More Tenet troubles...

Nurses General Nursing


The HMO continues their slide. Besides the Wall Street Journal, the following two newspapers carried stories today:

Tenet -- Shares in troubled Tenet Healthcare Corp. continued to tumble Monday, dragging down related stocks amid fears that a general crackdown on Medicare fraud will penalize the entire hospital industry. The Santa Barbara hospital chain, which has been under fire for possibly performing unnecessary operations and charging the federally funded Medicare program, saw its shares lose another 90 cents to close at $14 Monday, a 52- week low.

"San Francisco Chronicle" 11/12/02

More Tenet questions -- Mr. Barbakow, Tenet's 58-year-old chairman and chief executive, is in danger of losing the trust among investors that he and his management team have so carefully built up over the years. Tenet, based in Santa Barbara, Calif., faces a series of government inquiries that call of memories of its troubled past. The inquiries are raising concerns about whether Tenet was too aggressive in raising prices and whether its quest for profits threatens its quality of care.

"New York Times" 11/12/02

Both stories can be found



703 Posts


If this wasn't so sad and true, I'd be rolling on the floor laughing. Well, DUH! Hasn't everyone been saying this? Like it's confined to Tenet?


1 Article; 5,758 Posts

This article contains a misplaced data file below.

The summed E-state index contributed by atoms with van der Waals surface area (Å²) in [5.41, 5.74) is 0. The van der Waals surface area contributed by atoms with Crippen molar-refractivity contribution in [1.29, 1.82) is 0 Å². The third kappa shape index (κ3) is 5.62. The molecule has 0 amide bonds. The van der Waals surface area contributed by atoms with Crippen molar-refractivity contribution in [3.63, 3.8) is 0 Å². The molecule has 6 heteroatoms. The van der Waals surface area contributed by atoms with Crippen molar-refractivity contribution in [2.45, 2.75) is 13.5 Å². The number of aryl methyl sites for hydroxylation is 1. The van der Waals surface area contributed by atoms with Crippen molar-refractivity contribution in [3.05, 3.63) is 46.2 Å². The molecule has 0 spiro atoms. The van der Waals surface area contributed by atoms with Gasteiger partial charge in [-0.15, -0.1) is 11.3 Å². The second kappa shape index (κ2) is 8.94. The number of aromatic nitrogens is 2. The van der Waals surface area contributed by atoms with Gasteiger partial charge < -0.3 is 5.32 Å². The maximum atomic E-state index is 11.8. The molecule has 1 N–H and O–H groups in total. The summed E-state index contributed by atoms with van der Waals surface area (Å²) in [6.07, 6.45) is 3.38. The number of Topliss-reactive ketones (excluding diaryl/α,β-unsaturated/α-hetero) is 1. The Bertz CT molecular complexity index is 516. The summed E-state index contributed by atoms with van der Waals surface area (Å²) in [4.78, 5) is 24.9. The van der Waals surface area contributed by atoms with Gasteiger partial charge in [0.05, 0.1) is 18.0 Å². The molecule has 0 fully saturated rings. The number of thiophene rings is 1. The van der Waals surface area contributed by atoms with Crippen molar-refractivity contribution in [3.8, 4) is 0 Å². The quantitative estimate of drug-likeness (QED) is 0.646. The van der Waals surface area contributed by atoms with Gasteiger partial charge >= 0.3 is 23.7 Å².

All those same investors who gleefully invested in Tenet based on bottom line alone are now howling foul play.


703 Posts

This may be too blunt. But I'm going to say it anway, and I've said it before.

As long as people are dying because of short-staffing, then the investor dividend checks are nothing but blood money. These corps say they need the investors to stay open, but they don't use it to stay open: they use the money to build new wings that they can't staff, to buy out another hospital, to pad their "liability accounts," and pay for a platoon of attornies and accountants, make huge campaign contributions . . . Blood Money.


240 Posts

Youda, don't forget the big bucks they pay consultants to help them save money. The last batch all told hospitals the same thing. Stop paying for all those nurses, used cheaper labor. And so, the current engineered nursing shortage.

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